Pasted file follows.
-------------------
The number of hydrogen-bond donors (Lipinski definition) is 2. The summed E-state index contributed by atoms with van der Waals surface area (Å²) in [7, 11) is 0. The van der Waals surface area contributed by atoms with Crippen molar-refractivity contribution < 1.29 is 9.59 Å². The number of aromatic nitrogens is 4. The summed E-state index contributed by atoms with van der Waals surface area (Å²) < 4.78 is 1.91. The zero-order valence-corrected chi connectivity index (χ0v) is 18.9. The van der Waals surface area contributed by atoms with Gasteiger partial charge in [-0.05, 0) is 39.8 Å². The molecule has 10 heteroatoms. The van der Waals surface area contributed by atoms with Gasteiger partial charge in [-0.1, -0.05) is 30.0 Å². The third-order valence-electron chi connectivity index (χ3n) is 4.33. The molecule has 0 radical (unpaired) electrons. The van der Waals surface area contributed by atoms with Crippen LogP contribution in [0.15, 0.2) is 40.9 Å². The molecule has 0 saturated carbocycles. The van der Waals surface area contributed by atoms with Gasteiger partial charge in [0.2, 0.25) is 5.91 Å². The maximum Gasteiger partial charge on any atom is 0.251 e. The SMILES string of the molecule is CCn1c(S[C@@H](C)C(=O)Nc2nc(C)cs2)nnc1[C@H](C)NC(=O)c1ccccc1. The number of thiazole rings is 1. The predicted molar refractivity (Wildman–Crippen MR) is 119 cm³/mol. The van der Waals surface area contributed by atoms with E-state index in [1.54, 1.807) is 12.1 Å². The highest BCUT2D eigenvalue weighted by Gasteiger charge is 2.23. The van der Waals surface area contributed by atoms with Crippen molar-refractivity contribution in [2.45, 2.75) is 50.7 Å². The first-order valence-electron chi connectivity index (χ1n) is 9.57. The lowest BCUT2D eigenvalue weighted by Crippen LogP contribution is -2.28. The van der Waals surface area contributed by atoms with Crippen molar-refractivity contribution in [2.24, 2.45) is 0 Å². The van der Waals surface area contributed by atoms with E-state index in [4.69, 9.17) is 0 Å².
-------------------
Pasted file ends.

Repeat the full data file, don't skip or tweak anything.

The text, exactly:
The number of hydrogen-bond donors (Lipinski definition) is 2. The summed E-state index contributed by atoms with van der Waals surface area (Å²) in [7, 11) is 0. The van der Waals surface area contributed by atoms with Crippen molar-refractivity contribution < 1.29 is 9.59 Å². The number of aromatic nitrogens is 4. The summed E-state index contributed by atoms with van der Waals surface area (Å²) < 4.78 is 1.91. The zero-order valence-corrected chi connectivity index (χ0v) is 18.9. The van der Waals surface area contributed by atoms with Gasteiger partial charge in [-0.05, 0) is 39.8 Å². The molecule has 10 heteroatoms. The van der Waals surface area contributed by atoms with Gasteiger partial charge in [-0.1, -0.05) is 30.0 Å². The third-order valence-electron chi connectivity index (χ3n) is 4.33. The molecule has 0 radical (unpaired) electrons. The van der Waals surface area contributed by atoms with Crippen LogP contribution in [0.15, 0.2) is 40.9 Å². The molecule has 0 saturated carbocycles. The van der Waals surface area contributed by atoms with Gasteiger partial charge in [0.2, 0.25) is 5.91 Å². The maximum Gasteiger partial charge on any atom is 0.251 e. The SMILES string of the molecule is CCn1c(S[C@@H](C)C(=O)Nc2nc(C)cs2)nnc1[C@H](C)NC(=O)c1ccccc1. The number of thiazole rings is 1. The predicted molar refractivity (Wildman–Crippen MR) is 119 cm³/mol. The van der Waals surface area contributed by atoms with E-state index in [1.54, 1.807) is 12.1 Å². The highest BCUT2D eigenvalue weighted by Gasteiger charge is 2.23. The van der Waals surface area contributed by atoms with Crippen molar-refractivity contribution in [2.45, 2.75) is 50.7 Å². The first-order valence-electron chi connectivity index (χ1n) is 9.57. The lowest BCUT2D eigenvalue weighted by Crippen LogP contribution is -2.28. The van der Waals surface area contributed by atoms with Crippen molar-refractivity contribution in [2.24, 2.45) is 0 Å². The van der Waals surface area contributed by atoms with E-state index in [4.69, 9.17) is 0 Å².